In this example, you would have a **8.4% chance** of hitting a 18% drawdown over 1,000 trades, when risking the recommended 2% per trade. That’s not terrible.

…but it is still very possible.

Keep in mind that your exact result will probably be a little different from my answer because the calculator runs a new simulation each time you click the *Calculate* button. If you click the button a few times, you can see the range of probabilities to expect.

But let's see if we can get that 8.4% to absolutely zero.

**Start playing with your risk per trade until you find a point where your chance of hitting your drawdown is absolutely zero.** Click the *Calculate* button a few times, just to be sure. I would suggest using up to two decimal places for your risk per trade.

With the numbers mentioned above, you would need to risk 1.22% per trade to have a zero percent chance of hitting an 18% drawdown. Now you have the exact amount that you need to risk per trade, to avoid your most feared drawdown, while maximizing the return of the trading system.

But only 1.22% per trade?

Is that really enough?

## What if the Risk Per Trade is Too Small?

**Chances are pretty good that you will come up with a risk per trade number that you think is too small to grow your trading account significantly. **

*This is a common mistake that traders make.*

They either throw out a perfectly excellent trading system because they think the risk is too small, or they disregard what the calculator says and risk way too much per trade.

Both of these actions usually lead to frustration and a ticket to ride on the Trading Silodrome.

So what can you do to build your trading account faster?

**Remember that our friend compounding can help us increase our gains much faster than we might realize. **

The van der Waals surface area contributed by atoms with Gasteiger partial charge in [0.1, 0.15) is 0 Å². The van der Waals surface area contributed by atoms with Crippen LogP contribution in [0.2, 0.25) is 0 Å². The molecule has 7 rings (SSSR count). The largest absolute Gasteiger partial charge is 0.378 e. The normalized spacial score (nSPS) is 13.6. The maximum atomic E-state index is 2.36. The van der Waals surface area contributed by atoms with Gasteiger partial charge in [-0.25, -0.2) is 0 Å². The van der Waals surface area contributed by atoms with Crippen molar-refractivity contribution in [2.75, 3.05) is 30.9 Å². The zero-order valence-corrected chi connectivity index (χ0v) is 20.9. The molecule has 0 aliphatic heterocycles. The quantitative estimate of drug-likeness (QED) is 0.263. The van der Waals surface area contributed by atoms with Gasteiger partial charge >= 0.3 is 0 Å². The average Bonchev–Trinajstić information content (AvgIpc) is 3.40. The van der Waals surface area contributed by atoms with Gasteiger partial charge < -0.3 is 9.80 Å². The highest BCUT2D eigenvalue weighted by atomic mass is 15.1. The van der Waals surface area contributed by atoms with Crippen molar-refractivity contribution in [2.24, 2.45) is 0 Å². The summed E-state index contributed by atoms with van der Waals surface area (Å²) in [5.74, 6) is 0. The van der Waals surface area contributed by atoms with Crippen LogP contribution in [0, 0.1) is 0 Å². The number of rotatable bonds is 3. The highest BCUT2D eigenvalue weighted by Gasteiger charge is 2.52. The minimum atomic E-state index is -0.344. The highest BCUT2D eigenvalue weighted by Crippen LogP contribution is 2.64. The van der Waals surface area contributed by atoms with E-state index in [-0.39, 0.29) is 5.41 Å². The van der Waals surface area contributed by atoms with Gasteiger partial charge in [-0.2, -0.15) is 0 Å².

To see a perfect example, read this post.

When you are able to find a system that is consistently profitable, then you can simply trade it on more currency pairs. Of course, this is provided that your testing shows that it will work on the other pairs too.

You can also test other trading systems and if the results of your testing are good, you can start trading those systems too.

*Lather, rinse and repeat until you reach your trading goals.*

**By layering trading systems and currency pairs, you multiply your trading edge. This can make a seemingly insignificant advantage pay out very well.**

## Conclusion

If you are just starting out, then risking no more than 2% per trade is a good place to start. In fact, keeping your risk down to 1% is even better.

However, if you have a technical trading strategy that can be backtested or you have a good amount of live or demo trading results, then using the Drawdown Calculator to optimize your position sizing will be a huge help in keeping you out of a heart-crushing drawdown.

**Success in trading is all about sticking around long enough to take advantage of excellent trading opportunities. You cannot do that if you lose your account…or your mind.**

*Figure out your ideal risk per trade beforehand and your trading will be much less stressful.*

*Disclaimer: Some links on this page are affiliate links. We do make a commission if you purchase through these links, but it does not cost you anything extra and we only promote products and services that we personally use and wholeheartedly believe in. A portion of the proceeds are donated to my charity partners. *

Micah Fox says

Good stuff, Hugh.

This reminds me of Edward O. Thorp’s book “A Man For All Markets”. In it, he had a very small discussion about position sizing based on the Kelly Strategy (I believe that was the name, I’m going from memory). Now, Thorp was a math genius that got his start in casino games like blackjack and roulette before parlaying his skills in the stock market.

But, he recommended the Kelly strategy, which required the same parameters: account balance, win rate, and the “odds offered”. I was able to find one kelly calculator at http://www.albionresearch.com/kelly/.

In your experience, how would your calculations compare to something like this Kelly criteria?

Hugh Kimura says

Hey Micah,

Thanks for the link. I’m not familiar with the Kelly betting strategy, but as you say, it tries to optimize for maximum return.

This is a similar concept to Optimal F by Ralph Vince. Here’s a good explanation of what happens when you try to optimize for return with Optimal F.

I personally think that while optimal bet size can increase monetary capital faster, it is at the great expense of mental capital. So it might be OK for automated systems, but it’s terrible for discretionary systems. I believe that it’s better to focus primarily on limiting the drawdown, instead of maximizing the return. That will keep your head in the game and ultimately lead to trading longevity.